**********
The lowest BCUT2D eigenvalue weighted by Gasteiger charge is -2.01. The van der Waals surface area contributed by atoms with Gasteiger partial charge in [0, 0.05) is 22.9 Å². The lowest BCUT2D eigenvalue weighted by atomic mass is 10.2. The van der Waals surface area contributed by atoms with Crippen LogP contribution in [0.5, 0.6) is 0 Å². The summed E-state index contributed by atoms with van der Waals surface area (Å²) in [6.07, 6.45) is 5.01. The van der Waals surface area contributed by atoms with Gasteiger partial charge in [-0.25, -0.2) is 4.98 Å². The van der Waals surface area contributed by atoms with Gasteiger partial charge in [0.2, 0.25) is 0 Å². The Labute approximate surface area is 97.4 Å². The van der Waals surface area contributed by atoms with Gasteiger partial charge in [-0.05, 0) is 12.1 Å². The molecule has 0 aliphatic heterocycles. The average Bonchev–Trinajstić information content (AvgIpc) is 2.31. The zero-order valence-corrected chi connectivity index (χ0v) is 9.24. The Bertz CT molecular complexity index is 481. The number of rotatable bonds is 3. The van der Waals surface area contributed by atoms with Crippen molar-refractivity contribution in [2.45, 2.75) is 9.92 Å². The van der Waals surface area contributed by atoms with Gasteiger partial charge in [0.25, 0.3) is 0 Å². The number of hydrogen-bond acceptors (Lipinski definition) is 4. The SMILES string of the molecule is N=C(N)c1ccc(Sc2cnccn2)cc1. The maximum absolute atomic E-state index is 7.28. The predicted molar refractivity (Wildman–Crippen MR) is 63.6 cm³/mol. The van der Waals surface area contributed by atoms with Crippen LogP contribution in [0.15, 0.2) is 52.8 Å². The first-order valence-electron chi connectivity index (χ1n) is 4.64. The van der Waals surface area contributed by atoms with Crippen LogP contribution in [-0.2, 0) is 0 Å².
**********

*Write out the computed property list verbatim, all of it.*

The lowest BCUT2D eigenvalue weighted by Gasteiger charge is -2.01. The van der Waals surface area contributed by atoms with Gasteiger partial charge in [0, 0.05) is 22.9 Å². The lowest BCUT2D eigenvalue weighted by atomic mass is 10.2. The van der Waals surface area contributed by atoms with Crippen LogP contribution in [0.5, 0.6) is 0 Å². The summed E-state index contributed by atoms with van der Waals surface area (Å²) in [6.07, 6.45) is 5.01. The van der Waals surface area contributed by atoms with Gasteiger partial charge in [-0.25, -0.2) is 4.98 Å². The van der Waals surface area contributed by atoms with Gasteiger partial charge in [0.2, 0.25) is 0 Å². The Labute approximate surface area is 97.4 Å². The van der Waals surface area contributed by atoms with Gasteiger partial charge in [-0.05, 0) is 12.1 Å². The molecule has 0 aliphatic heterocycles. The average Bonchev–Trinajstić information content (AvgIpc) is 2.31. The zero-order valence-corrected chi connectivity index (χ0v) is 9.24. The Bertz CT molecular complexity index is 481. The number of rotatable bonds is 3. The van der Waals surface area contributed by atoms with Crippen molar-refractivity contribution in [2.45, 2.75) is 9.92 Å². The van der Waals surface area contributed by atoms with Gasteiger partial charge in [0.25, 0.3) is 0 Å². The number of hydrogen-bond acceptors (Lipinski definition) is 4. The SMILES string of the molecule is N=C(N)c1ccc(Sc2cnccn2)cc1. The maximum absolute atomic E-state index is 7.28. The predicted molar refractivity (Wildman–Crippen MR) is 63.6 cm³/mol. The van der Waals surface area contributed by atoms with Crippen LogP contribution in [0.15, 0.2) is 52.8 Å². The first-order valence-electron chi connectivity index (χ1n) is 4.64. The van der Waals surface area contributed by atoms with Crippen LogP contribution in [-0.2, 0) is 0 Å².